I devoured A Ladder to the Sky by John Boyne as if the pages were made of dark chocolate sea salt caramel. It is a terrifically-conceived and masterfully-executed psychological thriller about a handsome and manipulative sociopath named Maurice Swift who wants to be a famous novelist. The problem, you see, is that Maurice has no imagination, so he has to steal his story ideas and he does this in the most twisted and depraved ways possible. Read this when you’re in the mood for an addictive, chilling satire of toxic ambition in the publishing world. It is Less by Andrew Sean Greer meets You by Caroline Kepnes. Best paired with seven pints of beer, two double whiskeys, a single malt and a glass of Baileys.
Nina Riggs died of metastatic breast cancer at the age of 39, and The Bright Hour is the poetic memoir that chronicles the last two years of her life. It is the bittersweet perspective of a dying wife and mother of two young sons. Read this when you’re in the mood for a book crammed with life’s big questions. Nina’s explorations into spirituality, truth, music and literature will prompt you to consider what it means to be human. It is When Breath Becomes Air by Paul Kalanithi meets Tell Me More by Kelly Corrigan. Best paired with a kilo of rib eye, cooked sanglant, as they say: bloody.
Kya is an abandoned child in the remote marshlands of North Carolina, and Where the Crawdads Sing by Delia Owens is her fictional coming-of-age story. She survives by eating mussels-in-grits, befriending the gulls and boating into town for essentials. You can tell this novel is written by a wildlife scientist; it is a celebration of nature. Then Kya’s private world is disturbed—first by a love triangle, then by a murder mystery. Read this when you’re in the mood for a book with very strong sense of place and a refreshingly straightforward approach to crime fiction. It is Clan of the Cave Bear by Jean M. Auel meets To Kill A Mockingbird by Harper Lee. Best paired with chicken-fried steak, mash and gravy, turnips, coleslaw, biscuits, pecan pie with ice cream. Amen.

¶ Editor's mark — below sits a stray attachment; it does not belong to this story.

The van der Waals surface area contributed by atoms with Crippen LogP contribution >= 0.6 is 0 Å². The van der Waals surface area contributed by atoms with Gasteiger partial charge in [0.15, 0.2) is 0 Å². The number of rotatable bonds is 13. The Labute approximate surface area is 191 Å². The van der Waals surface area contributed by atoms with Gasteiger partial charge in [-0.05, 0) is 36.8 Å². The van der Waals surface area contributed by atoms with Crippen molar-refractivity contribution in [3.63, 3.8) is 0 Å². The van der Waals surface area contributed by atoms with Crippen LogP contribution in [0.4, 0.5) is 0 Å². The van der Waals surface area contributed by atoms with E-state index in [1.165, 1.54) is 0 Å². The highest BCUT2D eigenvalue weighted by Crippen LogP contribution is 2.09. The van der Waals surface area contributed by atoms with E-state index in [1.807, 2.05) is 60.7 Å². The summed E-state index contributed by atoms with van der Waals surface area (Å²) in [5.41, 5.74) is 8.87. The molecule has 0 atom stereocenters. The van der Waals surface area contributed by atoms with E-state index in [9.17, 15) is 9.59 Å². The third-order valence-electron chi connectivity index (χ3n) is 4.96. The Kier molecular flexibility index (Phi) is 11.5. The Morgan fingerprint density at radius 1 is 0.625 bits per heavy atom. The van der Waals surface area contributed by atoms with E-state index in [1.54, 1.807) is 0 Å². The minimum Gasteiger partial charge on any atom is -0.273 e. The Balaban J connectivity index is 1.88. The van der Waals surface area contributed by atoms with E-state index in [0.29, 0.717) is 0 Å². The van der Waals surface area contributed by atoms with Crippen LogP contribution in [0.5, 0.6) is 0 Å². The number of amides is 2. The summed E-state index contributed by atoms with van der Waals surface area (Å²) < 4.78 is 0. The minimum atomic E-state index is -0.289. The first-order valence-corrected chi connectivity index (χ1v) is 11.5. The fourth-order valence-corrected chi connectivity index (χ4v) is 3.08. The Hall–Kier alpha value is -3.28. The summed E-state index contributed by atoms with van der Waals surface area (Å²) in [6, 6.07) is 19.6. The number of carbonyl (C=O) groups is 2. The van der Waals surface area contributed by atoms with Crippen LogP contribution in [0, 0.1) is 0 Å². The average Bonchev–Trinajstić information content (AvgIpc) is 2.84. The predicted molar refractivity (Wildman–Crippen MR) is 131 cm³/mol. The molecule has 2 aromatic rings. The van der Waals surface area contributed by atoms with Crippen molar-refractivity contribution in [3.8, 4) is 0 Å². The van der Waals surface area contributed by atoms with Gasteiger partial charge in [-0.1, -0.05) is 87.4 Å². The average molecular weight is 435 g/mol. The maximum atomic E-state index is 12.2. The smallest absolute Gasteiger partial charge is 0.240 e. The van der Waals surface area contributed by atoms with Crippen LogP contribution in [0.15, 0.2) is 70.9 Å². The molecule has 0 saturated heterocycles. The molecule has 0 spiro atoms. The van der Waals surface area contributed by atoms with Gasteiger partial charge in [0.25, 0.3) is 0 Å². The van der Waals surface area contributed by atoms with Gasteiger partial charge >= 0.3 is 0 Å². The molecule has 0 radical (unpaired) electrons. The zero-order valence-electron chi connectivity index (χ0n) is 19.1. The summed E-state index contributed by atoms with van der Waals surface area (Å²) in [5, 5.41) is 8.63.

It is the 1920s and Aiden Bishop has been invited to a masquerade ball at a decaying mansion in the English countryside. A murder will occur there and he will have eight chances to solve it. Only he wakes up in a forest with no memory of who or where he is. So begins The 7 ½ Deaths of Evelyn Hardcastle—the twisty-turny, mind-boggling debut novel from Stuart Turton. Read this when you’re in the mood for what the author calls a “time-travel, body-hopping murder mystery”. It is Dark Matter by Blake Crouch meets the board game Clue. Agatha Christie meets the late 90s television show Quantum Leap. Hansel and Gretel meets Downtown Abbey. Best paired with a pot of tea and a tray of scones with butter melting off the side.
Ten-year-old Daniel Sempere visits the Cemetery of Forgotten Books and discovers the last surviving copy of a book called The Shadow of the Wind by Julian Carax. This singular event launches a decades-long bold adventure to uncover the secrets and tragedies in Carax’s life. It is a labyrinth of a main plot jam packed with rich side stories and supporting characters. Read this when you’re in the mood for a slow burn, devilish literary mystery set in Barcelona during the twentieth century. The perfect October read, it is The Thirteenth Tale by Diane Setterfield meets The Book Thief by Markus Zusak. Best paired with a well-endowed omelette sandwich, a chocolate bar and a triple coffee heavily laced with rum and sugar.
Yejide and Akin are a young happily married couple in Nigeria who swear off polygamy until infertility strikes and a second wife is forced on them. Ayọ̀bámi Adébáyọ̀’s unforgettable debut novel Stay With Me examines a marriage as it deteriorates in the presence of secrets, jealousy, betrayal and grief. Read this when you are in the mood for a heartbreaking story of love, sacrifice and hope told in spare and shimmering prose. It is The Bluest Eye by Toni Morrison meets American Marriage by Tayari Jones. Best paired with rice cooked in earan leaves and topped with bits of smoked fish and cowhide in a palm oil stew.